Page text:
10. Scott Frost, Oregon offensive coordinator
Buzz: Frost is only a year into his job as offensive coordinator, but this post at Oregon has a pretty good track record for head coaches, including Jeff Tedford, Chip Kelly and Mark Helfrich. Scott doesn’t have as long a coaching resume as some of the names on this list, partly because he was in the NFL until 2003. He’s made up for it as an assistant coach in four BCS games.
11. Mike Norvell, Arizona State offensive coordinator
Buzz: Todd Graham is usually associated with the offensive side of the ball even though he has a defensive background. That’s because Graham has hired Gus Malzahn and Chad Morris to run his offense. Norvell has been at the position ever since Graham went to Pittsburgh.
12. Dave Aranda, Wisconsin defensive coordinator
Buzz: Aranda is finally getting the attention he deserves now that he’s in the Big Ten. Aranda installed a 3-4 defense at Wisconsin last season as the Badgers finished second in the league in rush defense and third in total defense. Before Wisconsin, Aranda led big play-happy defenses at Utah State and Hawaii.
13. Rhett Lashlee, Auburn offensive coordinator
Buzz: Gus Malzahn received plenty of credit for Auburn’s offenses in 2013 and 2010, but it would be tough to find anyone more steeped in Malzahn’s hurry-up no-huddle than Lashlee. The 30-year-old played for Malzahn at Springdale (Ark.) and worked with him at Arkansas, Arkansas State and now Auburn.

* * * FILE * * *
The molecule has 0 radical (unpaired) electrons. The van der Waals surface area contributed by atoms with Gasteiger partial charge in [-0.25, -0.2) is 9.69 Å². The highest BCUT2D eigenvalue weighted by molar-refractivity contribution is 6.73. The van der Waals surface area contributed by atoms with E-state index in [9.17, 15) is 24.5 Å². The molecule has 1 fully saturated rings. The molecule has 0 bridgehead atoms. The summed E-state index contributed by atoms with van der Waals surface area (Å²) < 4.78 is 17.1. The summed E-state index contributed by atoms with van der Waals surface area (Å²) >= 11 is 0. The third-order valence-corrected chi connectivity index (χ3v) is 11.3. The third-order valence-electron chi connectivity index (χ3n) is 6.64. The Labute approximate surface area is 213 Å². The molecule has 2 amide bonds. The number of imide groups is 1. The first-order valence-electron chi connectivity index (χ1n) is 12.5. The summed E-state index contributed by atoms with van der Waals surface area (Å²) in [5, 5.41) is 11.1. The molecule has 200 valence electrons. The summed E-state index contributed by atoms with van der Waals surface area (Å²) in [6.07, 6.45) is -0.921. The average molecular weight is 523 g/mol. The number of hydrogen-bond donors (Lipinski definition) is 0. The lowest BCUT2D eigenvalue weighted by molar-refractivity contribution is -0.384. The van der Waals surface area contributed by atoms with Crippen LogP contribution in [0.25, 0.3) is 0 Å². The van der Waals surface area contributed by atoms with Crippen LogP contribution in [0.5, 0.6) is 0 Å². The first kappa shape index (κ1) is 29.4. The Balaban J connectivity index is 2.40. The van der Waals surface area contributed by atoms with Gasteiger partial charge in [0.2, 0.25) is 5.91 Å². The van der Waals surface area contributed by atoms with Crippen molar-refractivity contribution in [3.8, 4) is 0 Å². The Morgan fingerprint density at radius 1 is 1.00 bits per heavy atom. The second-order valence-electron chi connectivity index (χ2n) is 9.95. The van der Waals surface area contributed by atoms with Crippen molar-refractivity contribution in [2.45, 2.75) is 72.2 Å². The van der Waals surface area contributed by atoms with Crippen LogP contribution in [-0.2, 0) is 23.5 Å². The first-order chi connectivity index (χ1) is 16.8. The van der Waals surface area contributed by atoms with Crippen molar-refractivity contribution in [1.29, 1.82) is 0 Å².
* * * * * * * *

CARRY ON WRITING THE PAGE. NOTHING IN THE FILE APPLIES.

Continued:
14. D.J. Durkin, Florida defensive coordinator
Buzz: Florida’s struggles might not cut into Durkin’s career goals. He’s a standout defensive coordinator and one of the Gators’ top recruiters. His resume also goes back to Bowling Green with Urban Meyer.
15. Lincoln Riley, East Carolina offensive coordinator
Buzz: Perhaps the lowest-profile name on this list, Riley may be a target for an offensive coordinator for a major program in short order. His four seasons have produced the top four passing seasons in school history. He started his career as Texas Tech’s wide receivers coach under Mike Leach, a job that has proven to put assistants on the fast track.
“Finally, the poo-bahs of major college football have seen the light. Smelled the money. They’ve broken from the past, from almost a century of polls and bowls, and embraced a national playoff.”
Those sentences appeared in Athlon Sports’ 1995 preseason annual as the conferences and the bowls began work on agreements for an updated postseason. The whiff of a college football playoff was in the air as Athlon contributor Steve Wieberg — who is now on the inaugural College Football Playoff selection committee — wrote about a hypothetical single-elimination tournament for the 1997 season.
We didn’t get the playoff then. We got the BCS.
After 15 years of confusion and hand-wringing over polls and computer rankings, the BCS has come to an end. The conferences, schools and bowls will join the rest of civilized sporting society and determine a champion through a playoff this season.
The name itself is designed to be a tribute to its simplicity: The College Football Playoff. From the same power structure that brought a Bowl Alliance (that didn’t include the Rose Bowl) and a Bowl Championship Series (that wasn’t a “series” at all) comes a title that says exactly what it is.